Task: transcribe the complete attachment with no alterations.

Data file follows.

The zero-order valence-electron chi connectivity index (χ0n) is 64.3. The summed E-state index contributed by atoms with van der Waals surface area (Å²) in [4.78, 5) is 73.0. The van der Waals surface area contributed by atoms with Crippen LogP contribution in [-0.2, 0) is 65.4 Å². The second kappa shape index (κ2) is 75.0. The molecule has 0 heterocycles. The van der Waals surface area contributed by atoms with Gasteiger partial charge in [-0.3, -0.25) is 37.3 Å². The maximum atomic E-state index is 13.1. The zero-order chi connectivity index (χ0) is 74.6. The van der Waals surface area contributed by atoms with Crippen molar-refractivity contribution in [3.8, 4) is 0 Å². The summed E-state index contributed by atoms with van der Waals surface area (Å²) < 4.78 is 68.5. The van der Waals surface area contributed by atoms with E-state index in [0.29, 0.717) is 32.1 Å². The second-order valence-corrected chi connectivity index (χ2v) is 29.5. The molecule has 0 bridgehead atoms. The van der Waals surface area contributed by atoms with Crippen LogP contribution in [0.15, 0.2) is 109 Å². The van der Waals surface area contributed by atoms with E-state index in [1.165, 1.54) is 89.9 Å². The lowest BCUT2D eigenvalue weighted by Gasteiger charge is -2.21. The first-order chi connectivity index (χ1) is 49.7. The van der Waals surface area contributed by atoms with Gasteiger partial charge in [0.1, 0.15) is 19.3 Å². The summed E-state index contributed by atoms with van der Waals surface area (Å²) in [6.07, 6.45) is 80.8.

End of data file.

The zero-order valence-electron chi connectivity index (χ0n) is 64.3. The summed E-state index contributed by atoms with van der Waals surface area (Å²) in [4.78, 5) is 73.0. The van der Waals surface area contributed by atoms with Crippen LogP contribution in [-0.2, 0) is 65.4 Å². The second kappa shape index (κ2) is 75.0. The molecule has 0 heterocycles. The van der Waals surface area contributed by atoms with Gasteiger partial charge in [-0.3, -0.25) is 37.3 Å². The maximum atomic E-state index is 13.1. The zero-order chi connectivity index (χ0) is 74.6. The van der Waals surface area contributed by atoms with Crippen molar-refractivity contribution in [3.8, 4) is 0 Å². The summed E-state index contributed by atoms with van der Waals surface area (Å²) < 4.78 is 68.5. The van der Waals surface area contributed by atoms with E-state index in [0.29, 0.717) is 32.1 Å². The second-order valence-corrected chi connectivity index (χ2v) is 29.5. The molecule has 0 bridgehead atoms. The van der Waals surface area contributed by atoms with Crippen LogP contribution in [0.15, 0.2) is 109 Å². The van der Waals surface area contributed by atoms with E-state index in [1.165, 1.54) is 89.9 Å². The lowest BCUT2D eigenvalue weighted by Gasteiger charge is -2.21. The first-order chi connectivity index (χ1) is 49.7. The van der Waals surface area contributed by atoms with Gasteiger partial charge in [0.1, 0.15) is 19.3 Å². The summed E-state index contributed by atoms with van der Waals surface area (Å²) in [6.07, 6.45) is 80.8.